--remember: midthoracic spinous process, say T7, is about one level below the T7 neuromere. All five sacral neuromeres are located at the T12–L1 levels
--Deep, repetitive, short-duration percussion upon a neuromere
--rate of 1–3 impulses per second for about 20 seconds with a similar rest interval is used to stimulate a spinal center. Total session duration for excitation is usually 1–2 minutes. Pressure should be held firm to avoid slippage but not be excessive. Prolonged stimulation (over 3 minutes) tends to fatigue neuromere excitability and produces an inhibitory effect. See Tables 2 and 3.
--clinician must know with spinal cord function and visceral innervation

--block and hammer technique used in the 1920s.
--can be applied manually by placing a clenched first over the appropriate spinal region and repeatedly striking it with the other closed fist
--decades ago, electrotherapists used a paraspinal sinusoidal current to apply spondylotherapy
--electric vertical percussion vibrator
--current: pulsating ultrasound has been investigated.
--TX FOR: visceral distress, effect is usually temporary, may be permanent, this has been attributed to breaking a self-perpetuating reflex arc.
--Only two of the cephalad parasympathetics can be directly influenced by spondylotherapy: The vagus nerve at the C1-2 level and the phrenic nerve at C3-4. Vagal stimulation is usually applied to increase gastric activity, intestinal peristalsis, and nasal secretions. Phrenic inhibition is helpful in chronic cough and hiccups.

Table 1. Effects of Induced Sympathetic and Parasympathetic Stimulation (eg, Spondylotherapy
Sympathetic Division Parasympathetic Division
Structure Supply
Effect of Stimulation Supply
Effect of Stimulation
Thyroid gland T1
Increases secretion X
Decreases secretion
Parathyroids T1
Increases secretion X
Decreases secretion
Mucous mem- branes of the head T1–2
Vasoconstriction VII
Salivary glands T1–2
Increases organic substances IX
Increases watery substances
Pupils T1–2
Dilation III
Lacrimal glands T1–3
Vasoconstriction VII
Heart T1–5
Increases rate and force of contraction, dilates coronary arteries X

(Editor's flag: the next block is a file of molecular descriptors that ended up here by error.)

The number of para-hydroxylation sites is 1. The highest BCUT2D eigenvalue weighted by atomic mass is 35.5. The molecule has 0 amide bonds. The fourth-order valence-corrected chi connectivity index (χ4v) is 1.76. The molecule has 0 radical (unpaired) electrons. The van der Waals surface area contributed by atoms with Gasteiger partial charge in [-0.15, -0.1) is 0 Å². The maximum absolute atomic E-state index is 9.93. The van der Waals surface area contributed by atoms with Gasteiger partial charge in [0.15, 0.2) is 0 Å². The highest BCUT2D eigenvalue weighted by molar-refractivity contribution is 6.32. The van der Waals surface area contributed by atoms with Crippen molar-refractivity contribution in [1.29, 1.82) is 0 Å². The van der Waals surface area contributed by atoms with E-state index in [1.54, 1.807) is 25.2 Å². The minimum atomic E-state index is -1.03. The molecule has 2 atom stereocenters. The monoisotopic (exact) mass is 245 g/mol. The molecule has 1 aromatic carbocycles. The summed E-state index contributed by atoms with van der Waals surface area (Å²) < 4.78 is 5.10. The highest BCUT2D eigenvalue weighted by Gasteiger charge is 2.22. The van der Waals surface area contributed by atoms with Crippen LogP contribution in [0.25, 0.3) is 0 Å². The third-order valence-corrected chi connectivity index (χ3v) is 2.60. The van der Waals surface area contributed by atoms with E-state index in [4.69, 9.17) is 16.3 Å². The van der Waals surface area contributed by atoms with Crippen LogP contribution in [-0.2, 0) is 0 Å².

Decreases rate and force of contraction, contracts coronary arteries
Upper limbs T1–6
Vasoconstriction, sweating, piloerection ? (unknown)
Bronchi and lungs T1– 7
Dilation, vasoconstriction X
Constriction, vasodilation
Sphincter of Oddi T4–8
Constricts X
Gallbladder T4–8
Relaxes muscle, constricts sphincter X
Constricts muscle, relaxes sphincter
Stomach T5–9
Decreases secretion and motility X
Increases secretion and motility
Spleen T6–8
Contracts smooth muscle X
Relaxes smooth muscle
Pancreas T6–9
Decreases secretion X
Increases secretion
Liver T8–10
Increases glycogen to glucose, protein metabolism; vasoconstriction X
Pyloric sphincter T9
Increased tone, contraction X
Adrenals T9–10
Increases secretion X
? (unknown)
Small intestine T9–L1
Slightly decreases peristalsis and secretions; vasoconstriction X
Increases peristalsis and secretions, relaxes sphincters
Kidneys T10–L1
Vasoconstriction, inhibits X
? (unknown)
Prostate T10–L1
Contracts muscle and spermatic vein S2–4
Increases secretion
Fallopian tubes T10–L1
Contracts muscle ? (unknown)
Urinary bladder T12–L2
Constricts sphincter, relaxes wall S2–4
Relaxes sphincter, constricts wall
Lower limbs T12–L2
Vasoconstriction, sweating, piloerection ? (unknown)
Uterus L1
Contracts body S2–4
Relaxes body, contracts cervix
Ileocecal valve L1
Contracts S2–4
Penis, clitoris L1–2
Duct contraction, ejaculation S2–4
Colon and rectum L1–3
Decreased peristalsis S3–5
Increased peristalsis
Anal sphincter L3
Contracts S3–5